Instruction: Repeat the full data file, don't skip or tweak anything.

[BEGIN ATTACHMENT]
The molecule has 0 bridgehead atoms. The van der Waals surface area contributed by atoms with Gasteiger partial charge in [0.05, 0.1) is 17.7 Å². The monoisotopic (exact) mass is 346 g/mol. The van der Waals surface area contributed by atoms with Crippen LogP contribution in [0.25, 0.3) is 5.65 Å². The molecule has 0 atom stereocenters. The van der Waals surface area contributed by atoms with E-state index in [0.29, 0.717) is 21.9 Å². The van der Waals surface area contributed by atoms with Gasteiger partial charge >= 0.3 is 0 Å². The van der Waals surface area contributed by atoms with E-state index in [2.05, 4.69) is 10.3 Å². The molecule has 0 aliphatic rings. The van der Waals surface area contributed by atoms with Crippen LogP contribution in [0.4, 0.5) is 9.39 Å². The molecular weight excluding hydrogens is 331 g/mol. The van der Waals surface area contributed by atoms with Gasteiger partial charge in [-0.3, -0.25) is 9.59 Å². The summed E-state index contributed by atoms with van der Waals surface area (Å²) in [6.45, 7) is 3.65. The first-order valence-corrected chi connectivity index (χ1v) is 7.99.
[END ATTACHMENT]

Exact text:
The molecule has 0 bridgehead atoms. The van der Waals surface area contributed by atoms with Gasteiger partial charge in [0.05, 0.1) is 17.7 Å². The monoisotopic (exact) mass is 346 g/mol. The van der Waals surface area contributed by atoms with Crippen LogP contribution in [0.25, 0.3) is 5.65 Å². The molecule has 0 atom stereocenters. The van der Waals surface area contributed by atoms with E-state index in [0.29, 0.717) is 21.9 Å². The van der Waals surface area contributed by atoms with Gasteiger partial charge >= 0.3 is 0 Å². The van der Waals surface area contributed by atoms with E-state index in [2.05, 4.69) is 10.3 Å². The molecule has 0 aliphatic rings. The van der Waals surface area contributed by atoms with Crippen LogP contribution in [0.4, 0.5) is 9.39 Å². The molecular weight excluding hydrogens is 331 g/mol. The van der Waals surface area contributed by atoms with Gasteiger partial charge in [-0.3, -0.25) is 9.59 Å². The summed E-state index contributed by atoms with van der Waals surface area (Å²) in [6.45, 7) is 3.65. The first-order valence-corrected chi connectivity index (χ1v) is 7.99.